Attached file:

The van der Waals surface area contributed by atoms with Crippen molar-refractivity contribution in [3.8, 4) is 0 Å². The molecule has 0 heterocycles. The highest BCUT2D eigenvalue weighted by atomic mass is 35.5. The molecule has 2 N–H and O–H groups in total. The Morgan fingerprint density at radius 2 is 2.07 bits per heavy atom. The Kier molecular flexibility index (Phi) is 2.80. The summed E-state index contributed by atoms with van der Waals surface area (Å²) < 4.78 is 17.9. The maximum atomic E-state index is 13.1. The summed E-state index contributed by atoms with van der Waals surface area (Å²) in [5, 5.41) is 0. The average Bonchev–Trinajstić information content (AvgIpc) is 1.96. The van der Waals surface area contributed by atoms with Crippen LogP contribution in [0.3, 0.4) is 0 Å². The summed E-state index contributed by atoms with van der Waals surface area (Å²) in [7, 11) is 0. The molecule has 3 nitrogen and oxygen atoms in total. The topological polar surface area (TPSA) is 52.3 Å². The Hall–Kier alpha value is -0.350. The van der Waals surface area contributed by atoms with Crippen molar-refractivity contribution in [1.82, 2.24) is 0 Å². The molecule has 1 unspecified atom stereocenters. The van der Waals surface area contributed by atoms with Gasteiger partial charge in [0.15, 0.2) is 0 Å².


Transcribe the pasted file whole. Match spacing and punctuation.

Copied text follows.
The van der Waals surface area contributed by atoms with Crippen molar-refractivity contribution in [3.8, 4) is 0 Å². The molecule has 0 heterocycles. The highest BCUT2D eigenvalue weighted by atomic mass is 35.5. The molecule has 2 N–H and O–H groups in total. The Morgan fingerprint density at radius 2 is 2.07 bits per heavy atom. The Kier molecular flexibility index (Phi) is 2.80. The summed E-state index contributed by atoms with van der Waals surface area (Å²) < 4.78 is 17.9. The maximum atomic E-state index is 13.1. The summed E-state index contributed by atoms with van der Waals surface area (Å²) in [5, 5.41) is 0. The average Bonchev–Trinajstić information content (AvgIpc) is 1.96. The van der Waals surface area contributed by atoms with Crippen LogP contribution in [0.3, 0.4) is 0 Å². The summed E-state index contributed by atoms with van der Waals surface area (Å²) in [7, 11) is 0. The molecule has 3 nitrogen and oxygen atoms in total. The topological polar surface area (TPSA) is 52.3 Å². The Hall–Kier alpha value is -0.350. The van der Waals surface area contributed by atoms with Crippen molar-refractivity contribution in [1.82, 2.24) is 0 Å². The molecule has 1 unspecified atom stereocenters. The van der Waals surface area contributed by atoms with Gasteiger partial charge in [0.15, 0.2) is 0 Å².